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Is Capital One Going to Come Knocking on Your Door?

By John Casteele - Feb 19, 2014 at 9:14AM

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There has been a lot of uproar about a clause in Capital One's cardholder agreement that implies that the company might send debt collectors to your home or place of employment. Is this legal, and more importantly is it a legitimate concern?

There has been a lot of buzz about Capital One's (COF -1.44%) new cardholder agreement, specifically a clause that grants the company the right to send representatives to your home or place of employment. The update to the contract includes language stating that the company can contact users regarding their cards in "any manner we choose," including a "personal visit" that could come "at your home and at your place of employment."

The reaction to this news has been varied but almost universally negative. Some people have claimed that this is a violation of laws up to and including the Fourth Amendment (claiming that it violates protection from unreasonable search and seizure), while others have commented that they would view any such visits as trespassing and respond accordingly.

Is showing up on your doorstep or at your workplace regarding an unpaid credit card debt a violation of the law? More importantly, is Capital One actually going to try it?

Is this legal?
The first big question about this new clause is whether Capital One actually has any legal right to send someone to your home or place of work at all. The answer appears to be "maybe." Most likely, it's a move that could be challenged legally and its final legality would be up to a court to decide.

On the subject of the Fourth Amendment, it likely wouldn't apply in this case. While the text of the amendment doesn't specify that it only applies to acts of law enforcement or government agencies (as the First Amendment does), much of the Bill of Rights does refer to protections from the government. Furthermore, other in-person collections are legal (such as repossessing a vehicle) and Capital One could make the argument that by agreeing to the new contract (by continuing to use its card) the user has given consent for the visit.

The biggest conflict with this policy would likely come from the Fair Debt Collection Practices Act. This is the law that prevents creditors and debt collectors from harassing debtors by calling at inconvenient times, threatening debtors with harm or legal action, sharing information about debts with family, friends, or employers, and taking other actions designed to shame or cause problems for consumers to try and force them to pay their debts. The law doesn't address in-person visits specifically, but the spirit of the law does imply that creditors are not able to purposefully impose on debtors in ways that could be embarrassing (which might include having a debt collector show up at your job).

The whole issue hinges on consent, which Capital One would argue was included in its contract if the issue went to court. It's possible that the court could actually end up siding with Capital One on that issue, too, since loopholes already allow creditors and other businesses to legally engage in practices such as caller ID spoofing that would otherwise be illegal.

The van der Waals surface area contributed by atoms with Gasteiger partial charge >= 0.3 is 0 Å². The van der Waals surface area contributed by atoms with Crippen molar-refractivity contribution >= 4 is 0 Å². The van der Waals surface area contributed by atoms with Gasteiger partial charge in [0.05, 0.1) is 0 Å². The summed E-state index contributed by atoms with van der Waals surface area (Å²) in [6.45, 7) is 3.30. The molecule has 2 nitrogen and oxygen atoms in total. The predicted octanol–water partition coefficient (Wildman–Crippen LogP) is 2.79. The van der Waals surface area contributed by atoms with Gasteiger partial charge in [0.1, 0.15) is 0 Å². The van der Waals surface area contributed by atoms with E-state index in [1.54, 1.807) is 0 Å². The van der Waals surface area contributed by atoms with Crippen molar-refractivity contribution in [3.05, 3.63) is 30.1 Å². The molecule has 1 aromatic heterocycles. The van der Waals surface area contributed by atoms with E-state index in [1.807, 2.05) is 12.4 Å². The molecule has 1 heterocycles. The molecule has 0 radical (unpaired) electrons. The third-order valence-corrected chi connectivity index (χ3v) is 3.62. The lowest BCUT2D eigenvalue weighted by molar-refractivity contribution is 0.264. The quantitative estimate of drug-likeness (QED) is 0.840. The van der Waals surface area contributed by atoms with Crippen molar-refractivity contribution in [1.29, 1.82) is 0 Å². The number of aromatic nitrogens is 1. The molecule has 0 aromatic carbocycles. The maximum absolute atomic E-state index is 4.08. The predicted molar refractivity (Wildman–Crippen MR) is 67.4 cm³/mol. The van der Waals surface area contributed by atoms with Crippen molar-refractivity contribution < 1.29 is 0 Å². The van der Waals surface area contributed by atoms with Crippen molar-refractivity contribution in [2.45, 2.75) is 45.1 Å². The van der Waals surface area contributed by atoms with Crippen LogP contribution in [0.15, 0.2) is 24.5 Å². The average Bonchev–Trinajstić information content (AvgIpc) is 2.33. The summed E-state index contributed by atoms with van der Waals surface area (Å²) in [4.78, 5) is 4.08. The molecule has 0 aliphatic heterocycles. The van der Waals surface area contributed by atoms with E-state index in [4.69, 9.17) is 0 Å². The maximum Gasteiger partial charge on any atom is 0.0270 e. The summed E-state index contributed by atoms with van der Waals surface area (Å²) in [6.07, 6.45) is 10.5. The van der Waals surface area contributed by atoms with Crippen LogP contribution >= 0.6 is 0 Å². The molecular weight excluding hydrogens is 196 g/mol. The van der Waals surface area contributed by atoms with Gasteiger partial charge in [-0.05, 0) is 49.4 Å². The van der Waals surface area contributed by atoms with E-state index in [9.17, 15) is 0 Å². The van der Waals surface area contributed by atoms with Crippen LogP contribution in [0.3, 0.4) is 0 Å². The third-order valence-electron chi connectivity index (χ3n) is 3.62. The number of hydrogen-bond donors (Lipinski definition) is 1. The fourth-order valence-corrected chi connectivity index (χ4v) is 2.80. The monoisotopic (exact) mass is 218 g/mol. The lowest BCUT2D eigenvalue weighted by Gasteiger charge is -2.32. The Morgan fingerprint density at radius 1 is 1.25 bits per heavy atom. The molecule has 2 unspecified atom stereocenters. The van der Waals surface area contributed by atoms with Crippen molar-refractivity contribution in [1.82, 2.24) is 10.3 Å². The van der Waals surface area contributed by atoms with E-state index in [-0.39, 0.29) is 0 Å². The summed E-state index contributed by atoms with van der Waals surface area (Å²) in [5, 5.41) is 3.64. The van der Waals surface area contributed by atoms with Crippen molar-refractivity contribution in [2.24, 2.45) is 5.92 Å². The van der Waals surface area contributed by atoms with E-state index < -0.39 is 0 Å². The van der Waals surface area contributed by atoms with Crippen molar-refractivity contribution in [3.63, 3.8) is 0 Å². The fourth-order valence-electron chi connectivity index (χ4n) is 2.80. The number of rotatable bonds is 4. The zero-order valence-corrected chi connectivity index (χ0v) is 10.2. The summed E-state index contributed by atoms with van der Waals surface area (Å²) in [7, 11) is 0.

Will Capital One actually do it?
While the question of legality is an important one, whether Capital One actually has any plans to make use of this clause is perhaps more important. Fortunately, the answer appears to be "no."

In a statement about the issue, Capital One said that "[the company] does not visit our cardholders, nor do we send debt collectors to their homes or work." That's good to know, but it might leave some wondering why that language was in the new user agreement if the company didn't plan to use it.

The answer to this is that Capital One isn't just a credit card company. It offers loans, bank accounts, investment services, business services, and other financial services. Loan contracts and some other financial services often include this type of language, especially loans for vehicles or other property that may be subject to repossession if payments aren't made according to the terms of the contract. The inclusion of the clause in the cardholder agreement for Capital One's credit card customers appears to simply be a result of the reusing of contract terms across multiple categories.

Given the uproar, Capital One is supposedly considering a change to its contract policy. In a statement, the company said "We're considering creating two separate agreements given this language doesn't apply to our general cardholder base."

Is it safe to use Capital One?
Whether cardholders want to risk having someone show up at their door regarding an unpaid bill is up to them. Some may not feel confident in Capital One's reassurances that it has no intention of following through with that clause in its cardholder contract, in which case they might feel better paying off or transferring their balances and cancelling their Capital One accounts. If you choose to do so, make sure that you read the cardholder agreements of any new cards that you select carefully; as this issue shows, there may be clauses waiting in the legalese that you aren't expecting.

John Casteele has no position in any stocks mentioned, but does hold accounts with Capital One Financial. The Motley Fool owns shares of Capital One Financial. Try any of our Foolish newsletter services free for 30 days. We Fools may not all hold the same opinions, but we all believe that considering a diverse range of insights makes us better investors. The Motley Fool has a disclosure policy.

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